Links to the old website should be automatically re-directed to the appropriate part of the new site.  Please let us know about any broken links or other errors.

Thanks to Yvonne Chan for technical support and advice during the re-design.

We invite you to explore the new website at https://archives.library.ubc.ca/.

The University of British Columbia Archives has a new website: http://archives.library.ubc.ca/!

This is a significant milestone, for several reasons.  It is the first re-design of the Archives’ website since March 2010.  Also, it coincides with the migration of the site to UBC Library’s WordPress web platform.  Finally, the updated design is now fully consistent with the Library’s Common Look and Feel (CLF) website branding.

All of our on-line historical resources – including inventories of textual records, digitized photographs and publications, virtual displays, and general historical information about the University – are still available, as are links to our access policies and procedures, records management services, and Flickr and Twitter accounts.  A standard WordPress search tool for the website is available on every page.  News and updates can be accessed on our blog, now located at http://archives.library.ubc.ca/news/.

Links to the old website should be automatically re-directed to the appropriate part of the new site.  Please let us know about any broken links or other errors.

Thanks to Yvonne Chan for technical support and advice during the re-design.

We invite you to explore the new website at http://archives.library.ubc.ca/.

The University Archives has launched a new on-line resource: an annotated list of First Nations-related historical resources held in the Archives.

This is an overview of resources maintained by the Archives which may be relevant to research on First Nations history and contemporary issues. It includes references to relevant materials in our various collections and links to information presented on our website. These are cited as documenting First Nations history and culture in general, and the evolution of UBC’s relationships with First Nations in particular. They include archival materials in all media (textual, photographic, audiovisual, and digital), websites, and Internet-based collections and related resources.

The focus of this compilation is on research materials held in the University Archives. Researchers are advised to consult with staff in other Library branches, such as Rare Books and Special Collections and Xwi7xwa Library, regarding materials in their collections.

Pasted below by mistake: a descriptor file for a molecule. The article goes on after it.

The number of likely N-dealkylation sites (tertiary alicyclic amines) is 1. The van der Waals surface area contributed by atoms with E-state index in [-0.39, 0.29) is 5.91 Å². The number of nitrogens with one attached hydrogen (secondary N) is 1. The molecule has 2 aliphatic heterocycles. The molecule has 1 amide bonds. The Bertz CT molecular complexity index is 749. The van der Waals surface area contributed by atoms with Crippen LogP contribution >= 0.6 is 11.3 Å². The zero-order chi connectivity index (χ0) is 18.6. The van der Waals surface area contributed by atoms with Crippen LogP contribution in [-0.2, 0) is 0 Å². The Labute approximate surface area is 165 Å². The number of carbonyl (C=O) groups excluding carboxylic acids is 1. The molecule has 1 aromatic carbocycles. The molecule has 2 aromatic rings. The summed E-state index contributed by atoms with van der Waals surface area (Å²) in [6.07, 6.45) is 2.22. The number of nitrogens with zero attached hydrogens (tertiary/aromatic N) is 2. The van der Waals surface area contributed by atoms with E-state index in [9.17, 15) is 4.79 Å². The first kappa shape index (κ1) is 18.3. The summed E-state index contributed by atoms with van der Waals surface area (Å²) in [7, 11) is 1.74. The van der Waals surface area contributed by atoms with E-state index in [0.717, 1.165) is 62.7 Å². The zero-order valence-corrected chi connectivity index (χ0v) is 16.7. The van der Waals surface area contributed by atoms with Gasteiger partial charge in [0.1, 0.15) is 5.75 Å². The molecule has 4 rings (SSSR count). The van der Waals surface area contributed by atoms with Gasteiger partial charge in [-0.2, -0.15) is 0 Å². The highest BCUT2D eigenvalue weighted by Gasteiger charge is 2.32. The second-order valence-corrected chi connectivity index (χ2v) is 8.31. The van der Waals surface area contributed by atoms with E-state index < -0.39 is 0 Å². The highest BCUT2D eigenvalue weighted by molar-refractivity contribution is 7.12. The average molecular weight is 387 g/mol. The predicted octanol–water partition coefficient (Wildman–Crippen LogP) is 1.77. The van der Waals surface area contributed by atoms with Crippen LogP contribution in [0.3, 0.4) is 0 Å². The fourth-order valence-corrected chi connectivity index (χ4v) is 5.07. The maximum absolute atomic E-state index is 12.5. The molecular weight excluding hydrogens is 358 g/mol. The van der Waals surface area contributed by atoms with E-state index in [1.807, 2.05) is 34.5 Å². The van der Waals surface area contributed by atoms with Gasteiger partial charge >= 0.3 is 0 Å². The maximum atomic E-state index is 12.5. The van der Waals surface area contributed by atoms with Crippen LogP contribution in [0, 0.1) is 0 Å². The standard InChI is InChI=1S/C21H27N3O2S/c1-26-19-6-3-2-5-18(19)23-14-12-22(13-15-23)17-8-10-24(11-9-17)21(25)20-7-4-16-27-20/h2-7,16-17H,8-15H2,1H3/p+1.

This list is not intended to be fully comprehensive, but will serve as an introduction for researchers. Patrons researching specific individuals, groups, or events may find information in other collections and resources maintained by the Archives but not listed here. Archives staff are available to suggest other avenues of research and otherwise provide assistance.

Thanks to Ann Doyle and her colleagues at Xwi7xwa Library for their guidance in compiling this list.

The University Archives has launched a new on-line resource: an annotated list of First Nations-related historical resources held in the Archives.

This is an overview of resources maintained by the Archives which may be relevant to research on First Nations history and contemporary issues. It includes references to relevant materials in our various collections and links to information presented on our website. These are cited as documenting First Nations history and culture in general, and the evolution of UBC’s relationships with First Nations in particular. They include archival materials in all media (textual, photographic, audiovisual, and digital), websites, and Internet-based collections and related resources.

The focus of this compilation is on research materials held in the University Archives. Researchers are advised to consult with staff in other Library branches, such as Rare Books and Special Collections and Xwi7xwa Library, regarding materials in their collections.

This list is not intended to be fully comprehensive, but will serve as an introduction for researchers. Patrons researching specific individuals, groups, or events may find information in other collections and resources maintained by the Archives but not listed here. Archives staff are available to suggest other avenues of research and otherwise provide assistance.

Thanks to Ann Doyle and her colleagues at Xwi7xwa Library for their guidance in compiling this list.

a place of mind, The University of British Columbia

UBC Library

Info:

604.822.6375

Renewals: 

604.822.3115
604.822.2883
250.807.9107

Emergency Procedures | Accessibility | Contact UBC | © Copyright The University of British Columbia

Spam prevention powered by Akismet